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Sandra Booth, Director of Policy and External Relations for the Council for Higher Education in Art & Design (CHEAD), reviews a week of higher education news in which concerns emerged over universities’ financial stability due to Covid-19 and the impact of the crisis on students.
A growing number of higher education conferences and events are being postponed or moved online in response to the Coronavirus restrictions.
Amid predictions that higher education will be changed forever by the current pandemic, Professor James Miller, Deputy Vice-Chancellor at Glasgow Caledonian University, suggests the innovative ways the sector is responding to the crisis will make it even more valued in the future.
The current crisis has underlined the critical role played by the UK’s experts and researchers and the institutions supporting them, as well as the need for collaboration between them, says Dr Joe Marshall, Chief Executive of the National Centre for Universities and Business.
Staffordshire University is aiming for significant growth in apprenticeships with the launch of £17m digital apprenticeships and skills hub that offers a model for the rest of the sector, says its Pro Vice Chancellor ( Partnerships and Region), Professor Ieuan Ellis.
“I never wanted to do a degree. That was the whole thing when I was at school, I thought I don’t want to do a degree because I don’t want to be in debt." This is the view of a young person who is now employed as an apprentice at Siemens and who will be graduating with a BSc (Hons) Digital and Technology Solutions degree from Staffordshire University.
Higher and Degree apprenticeships have been high on Staffordshire University’s agenda for several years now. We’ve played a leading role working in partnership with regional employers to design and co-deliver these new ‘earn and learn’ awards. Apprenticeships form a key part of our Connected University strategy to widen access to studying in higher education and to gaining higher level qualifications and skills that promote graduate employability. We were the first University represented on the board of the government’s Apprenticeship Diversity Champions Network which is working to increase the number of apprenticeship starts by people from BAME backgrounds.
With Stoke-on-Trent recently announced by the Education Secretary as one of the six new opportunity areas to target ‘social mobility cold spots’, Staffordshire University’s commitment to apprenticeships forms an important flexible study route, sitting alongside our 2-year accelerated degrees. These provide key opportunities for young people in our area where progression to Higher Education and social mobility is low.
Today we’ve announced a new £17m Digital Apprenticeships and Skills hub which will establish a national model for how Higher Education can work in partnership with employers and other key stakeholders, to scale-up the development, brokerage and delivery of high quality degree apprenticeships. HEFCE’s £8m funding support for our project confirms our established reputation as a national leader in new flexible higher education courses to provide the skills needed for the future.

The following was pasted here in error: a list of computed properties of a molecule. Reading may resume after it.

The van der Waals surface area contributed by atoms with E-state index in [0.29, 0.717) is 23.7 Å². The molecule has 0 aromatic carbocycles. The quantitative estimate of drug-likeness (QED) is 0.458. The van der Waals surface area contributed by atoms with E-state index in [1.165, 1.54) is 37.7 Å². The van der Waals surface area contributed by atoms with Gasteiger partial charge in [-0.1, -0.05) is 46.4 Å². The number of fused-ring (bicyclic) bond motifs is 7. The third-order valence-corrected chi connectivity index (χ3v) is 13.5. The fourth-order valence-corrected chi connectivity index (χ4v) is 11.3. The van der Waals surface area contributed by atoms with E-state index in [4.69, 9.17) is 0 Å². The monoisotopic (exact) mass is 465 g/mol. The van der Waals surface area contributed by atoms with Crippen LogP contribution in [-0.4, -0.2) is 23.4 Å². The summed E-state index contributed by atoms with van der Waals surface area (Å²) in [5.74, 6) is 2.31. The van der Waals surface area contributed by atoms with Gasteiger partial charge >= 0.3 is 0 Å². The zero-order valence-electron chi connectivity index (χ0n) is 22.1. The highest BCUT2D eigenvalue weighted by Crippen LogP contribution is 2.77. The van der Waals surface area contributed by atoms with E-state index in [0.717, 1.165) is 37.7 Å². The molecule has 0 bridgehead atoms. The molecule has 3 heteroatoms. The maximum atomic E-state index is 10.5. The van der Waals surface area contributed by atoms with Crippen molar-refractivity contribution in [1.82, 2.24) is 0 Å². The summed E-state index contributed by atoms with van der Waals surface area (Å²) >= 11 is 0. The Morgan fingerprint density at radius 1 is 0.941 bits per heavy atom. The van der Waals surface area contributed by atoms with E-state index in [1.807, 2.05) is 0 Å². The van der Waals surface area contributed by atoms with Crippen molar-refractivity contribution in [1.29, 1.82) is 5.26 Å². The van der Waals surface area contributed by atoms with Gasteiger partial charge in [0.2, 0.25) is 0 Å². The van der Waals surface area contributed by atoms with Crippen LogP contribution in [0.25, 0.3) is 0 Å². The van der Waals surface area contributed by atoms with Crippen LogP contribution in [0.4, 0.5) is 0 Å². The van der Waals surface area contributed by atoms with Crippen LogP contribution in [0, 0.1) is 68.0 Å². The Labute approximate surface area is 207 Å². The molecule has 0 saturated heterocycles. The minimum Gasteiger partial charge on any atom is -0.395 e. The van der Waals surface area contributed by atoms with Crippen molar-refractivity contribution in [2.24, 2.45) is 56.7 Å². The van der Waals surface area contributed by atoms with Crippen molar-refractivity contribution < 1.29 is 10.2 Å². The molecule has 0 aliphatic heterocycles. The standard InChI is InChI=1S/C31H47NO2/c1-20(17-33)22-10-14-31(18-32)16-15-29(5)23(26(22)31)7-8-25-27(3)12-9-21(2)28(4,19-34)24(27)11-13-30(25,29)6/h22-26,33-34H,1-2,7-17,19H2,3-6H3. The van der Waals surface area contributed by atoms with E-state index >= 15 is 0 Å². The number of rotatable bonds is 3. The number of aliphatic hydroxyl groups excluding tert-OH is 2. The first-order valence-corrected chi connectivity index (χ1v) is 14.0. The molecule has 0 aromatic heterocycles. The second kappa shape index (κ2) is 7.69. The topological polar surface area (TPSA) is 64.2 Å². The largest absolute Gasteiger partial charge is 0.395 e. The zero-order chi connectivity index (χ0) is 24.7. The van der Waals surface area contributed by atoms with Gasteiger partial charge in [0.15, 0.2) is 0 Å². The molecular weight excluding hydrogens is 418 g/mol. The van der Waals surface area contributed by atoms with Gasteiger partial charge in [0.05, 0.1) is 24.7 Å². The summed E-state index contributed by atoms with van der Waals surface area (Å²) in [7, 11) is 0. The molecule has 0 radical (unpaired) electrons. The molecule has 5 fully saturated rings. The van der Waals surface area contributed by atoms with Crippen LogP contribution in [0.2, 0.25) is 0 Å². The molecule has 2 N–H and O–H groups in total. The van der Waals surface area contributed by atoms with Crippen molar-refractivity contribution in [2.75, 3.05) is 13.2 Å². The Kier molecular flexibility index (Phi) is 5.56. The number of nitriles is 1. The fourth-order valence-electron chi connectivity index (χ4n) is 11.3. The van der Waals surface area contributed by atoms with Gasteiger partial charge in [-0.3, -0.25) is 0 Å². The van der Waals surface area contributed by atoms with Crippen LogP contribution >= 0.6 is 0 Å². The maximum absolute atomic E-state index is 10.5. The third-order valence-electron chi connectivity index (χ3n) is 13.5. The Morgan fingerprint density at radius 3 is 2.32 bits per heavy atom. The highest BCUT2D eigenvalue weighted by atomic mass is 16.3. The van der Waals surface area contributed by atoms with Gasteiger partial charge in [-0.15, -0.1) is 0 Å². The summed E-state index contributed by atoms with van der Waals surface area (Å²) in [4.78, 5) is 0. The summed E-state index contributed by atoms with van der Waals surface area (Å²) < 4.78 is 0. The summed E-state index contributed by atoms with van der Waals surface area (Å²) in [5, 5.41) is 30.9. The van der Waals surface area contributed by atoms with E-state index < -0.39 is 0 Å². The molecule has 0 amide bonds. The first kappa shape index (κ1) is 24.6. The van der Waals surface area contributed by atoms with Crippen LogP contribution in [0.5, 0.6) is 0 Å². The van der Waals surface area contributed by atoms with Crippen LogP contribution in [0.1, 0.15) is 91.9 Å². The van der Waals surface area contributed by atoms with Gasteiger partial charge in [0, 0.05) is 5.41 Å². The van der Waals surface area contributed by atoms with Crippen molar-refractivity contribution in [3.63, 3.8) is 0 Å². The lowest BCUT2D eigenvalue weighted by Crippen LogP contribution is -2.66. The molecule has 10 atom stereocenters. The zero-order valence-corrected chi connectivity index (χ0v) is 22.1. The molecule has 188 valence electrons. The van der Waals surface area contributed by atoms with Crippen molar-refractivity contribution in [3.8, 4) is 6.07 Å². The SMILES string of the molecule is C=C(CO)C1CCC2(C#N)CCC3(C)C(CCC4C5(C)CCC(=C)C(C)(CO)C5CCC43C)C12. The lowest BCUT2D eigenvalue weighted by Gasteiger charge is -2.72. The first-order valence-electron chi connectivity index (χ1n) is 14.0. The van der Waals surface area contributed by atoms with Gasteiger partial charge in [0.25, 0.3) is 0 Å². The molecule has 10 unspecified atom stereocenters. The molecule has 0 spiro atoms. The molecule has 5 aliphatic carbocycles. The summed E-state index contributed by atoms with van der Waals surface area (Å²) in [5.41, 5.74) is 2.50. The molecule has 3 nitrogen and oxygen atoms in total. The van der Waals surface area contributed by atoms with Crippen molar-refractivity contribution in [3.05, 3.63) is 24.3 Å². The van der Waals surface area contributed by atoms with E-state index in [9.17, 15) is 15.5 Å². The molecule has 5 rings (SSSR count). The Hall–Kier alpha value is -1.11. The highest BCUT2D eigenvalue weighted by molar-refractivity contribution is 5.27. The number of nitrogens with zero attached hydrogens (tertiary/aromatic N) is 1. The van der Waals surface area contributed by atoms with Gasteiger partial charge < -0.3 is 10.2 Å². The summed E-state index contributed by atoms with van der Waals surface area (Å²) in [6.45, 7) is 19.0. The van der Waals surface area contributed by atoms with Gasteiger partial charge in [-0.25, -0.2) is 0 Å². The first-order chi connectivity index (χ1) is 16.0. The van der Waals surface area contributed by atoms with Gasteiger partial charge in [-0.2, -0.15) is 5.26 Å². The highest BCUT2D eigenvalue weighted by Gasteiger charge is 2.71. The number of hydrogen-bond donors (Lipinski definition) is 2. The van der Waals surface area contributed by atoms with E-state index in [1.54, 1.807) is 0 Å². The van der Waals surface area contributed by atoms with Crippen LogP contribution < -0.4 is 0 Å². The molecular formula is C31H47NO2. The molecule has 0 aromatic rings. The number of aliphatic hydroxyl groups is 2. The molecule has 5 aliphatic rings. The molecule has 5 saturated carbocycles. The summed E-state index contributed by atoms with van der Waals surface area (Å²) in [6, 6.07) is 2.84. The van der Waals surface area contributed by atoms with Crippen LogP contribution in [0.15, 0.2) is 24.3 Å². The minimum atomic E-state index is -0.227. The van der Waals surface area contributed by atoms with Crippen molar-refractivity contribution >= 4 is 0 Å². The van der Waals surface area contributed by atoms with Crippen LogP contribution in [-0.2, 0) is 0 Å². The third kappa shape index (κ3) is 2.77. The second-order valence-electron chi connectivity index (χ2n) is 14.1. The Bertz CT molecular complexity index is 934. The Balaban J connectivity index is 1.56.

This, just a day after The Times reported on the scandal of ‘inadequate’ registered apprenticeships and Ofsted’s concerns over the numbers of companies setting up as training institutions. For employers, it’s a minefield and one which has undoubtedly contributed to a slow uptake in the numbers of apprenticeships nationally since the Apprenticeship Levy was launched in April 2017. In contrast, at Staffordshire University, we have seen 280% growth in our apprenticeships and employers we work with, benefit from knowing we are quality assured using the high standards consistent with degree level qualifications. We are confident our new Digital Apprenticeships and Skills hub will enable us to scale up to achieve 6,500 new apprenticeships by 2030.
Essentially the new Hub will provide employers with a front-door to our University, a one-stop-shop to access the best help and advice on apprenticeships. The Hub will enable close working to design and develop apprenticeships to meet the workforce higher skills gaps across employment sectors, embedding digital skills.
The Hub facilities will allow for co-delivery of digitally-enabled learning to enhance and maintain quality. It will also act as a brokerage centre to ensure that employers and apprentices in our region only work with recognised high quality training providers in both the education and private sector.
We are committed to raising higher level skills which will ultimately impact on our region’s digital capabilities. By partnering with world technology leaders Microsoft, we aim to ensure all apprentices achieve a high level of digital literacy to increase their own employability and deliver benefits for their employers.
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